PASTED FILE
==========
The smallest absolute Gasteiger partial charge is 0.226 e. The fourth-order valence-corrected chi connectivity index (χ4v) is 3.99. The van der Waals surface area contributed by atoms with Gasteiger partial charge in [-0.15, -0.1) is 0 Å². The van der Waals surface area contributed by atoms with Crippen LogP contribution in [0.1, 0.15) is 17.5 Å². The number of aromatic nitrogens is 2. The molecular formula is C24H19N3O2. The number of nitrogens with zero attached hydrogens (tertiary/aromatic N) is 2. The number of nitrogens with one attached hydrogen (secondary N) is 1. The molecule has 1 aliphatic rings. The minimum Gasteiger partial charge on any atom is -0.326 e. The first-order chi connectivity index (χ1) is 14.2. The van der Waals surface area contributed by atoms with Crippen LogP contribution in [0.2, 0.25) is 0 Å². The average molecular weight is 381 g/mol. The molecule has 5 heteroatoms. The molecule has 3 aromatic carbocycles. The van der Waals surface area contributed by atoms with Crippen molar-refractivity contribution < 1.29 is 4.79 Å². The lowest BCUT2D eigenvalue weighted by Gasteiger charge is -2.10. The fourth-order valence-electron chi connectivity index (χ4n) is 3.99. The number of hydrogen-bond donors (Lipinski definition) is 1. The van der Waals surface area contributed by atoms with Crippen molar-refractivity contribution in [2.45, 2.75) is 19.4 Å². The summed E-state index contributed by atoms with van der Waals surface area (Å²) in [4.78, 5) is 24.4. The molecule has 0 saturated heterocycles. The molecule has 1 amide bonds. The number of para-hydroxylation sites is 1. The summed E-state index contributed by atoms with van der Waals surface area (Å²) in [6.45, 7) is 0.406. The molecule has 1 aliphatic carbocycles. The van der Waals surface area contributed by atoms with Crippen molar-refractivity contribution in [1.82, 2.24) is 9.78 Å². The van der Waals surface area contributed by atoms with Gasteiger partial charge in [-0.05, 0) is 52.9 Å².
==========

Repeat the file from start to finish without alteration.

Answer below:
The smallest absolute Gasteiger partial charge is 0.226 e. The fourth-order valence-corrected chi connectivity index (χ4v) is 3.99. The van der Waals surface area contributed by atoms with Gasteiger partial charge in [-0.15, -0.1) is 0 Å². The van der Waals surface area contributed by atoms with Crippen LogP contribution in [0.1, 0.15) is 17.5 Å². The number of aromatic nitrogens is 2. The molecular formula is C24H19N3O2. The number of nitrogens with zero attached hydrogens (tertiary/aromatic N) is 2. The number of nitrogens with one attached hydrogen (secondary N) is 1. The molecule has 1 aliphatic rings. The minimum Gasteiger partial charge on any atom is -0.326 e. The first-order chi connectivity index (χ1) is 14.2. The van der Waals surface area contributed by atoms with Crippen LogP contribution in [0.2, 0.25) is 0 Å². The average molecular weight is 381 g/mol. The molecule has 5 heteroatoms. The molecule has 3 aromatic carbocycles. The van der Waals surface area contributed by atoms with Crippen molar-refractivity contribution < 1.29 is 4.79 Å². The lowest BCUT2D eigenvalue weighted by Gasteiger charge is -2.10. The fourth-order valence-electron chi connectivity index (χ4n) is 3.99. The number of hydrogen-bond donors (Lipinski definition) is 1. The van der Waals surface area contributed by atoms with Crippen molar-refractivity contribution in [2.45, 2.75) is 19.4 Å². The summed E-state index contributed by atoms with van der Waals surface area (Å²) in [4.78, 5) is 24.4. The molecule has 0 saturated heterocycles. The molecule has 1 amide bonds. The number of para-hydroxylation sites is 1. The summed E-state index contributed by atoms with van der Waals surface area (Å²) in [6.45, 7) is 0.406. The molecule has 1 aliphatic carbocycles. The van der Waals surface area contributed by atoms with Crippen molar-refractivity contribution in [1.82, 2.24) is 9.78 Å². The van der Waals surface area contributed by atoms with Gasteiger partial charge in [-0.05, 0) is 52.9 Å².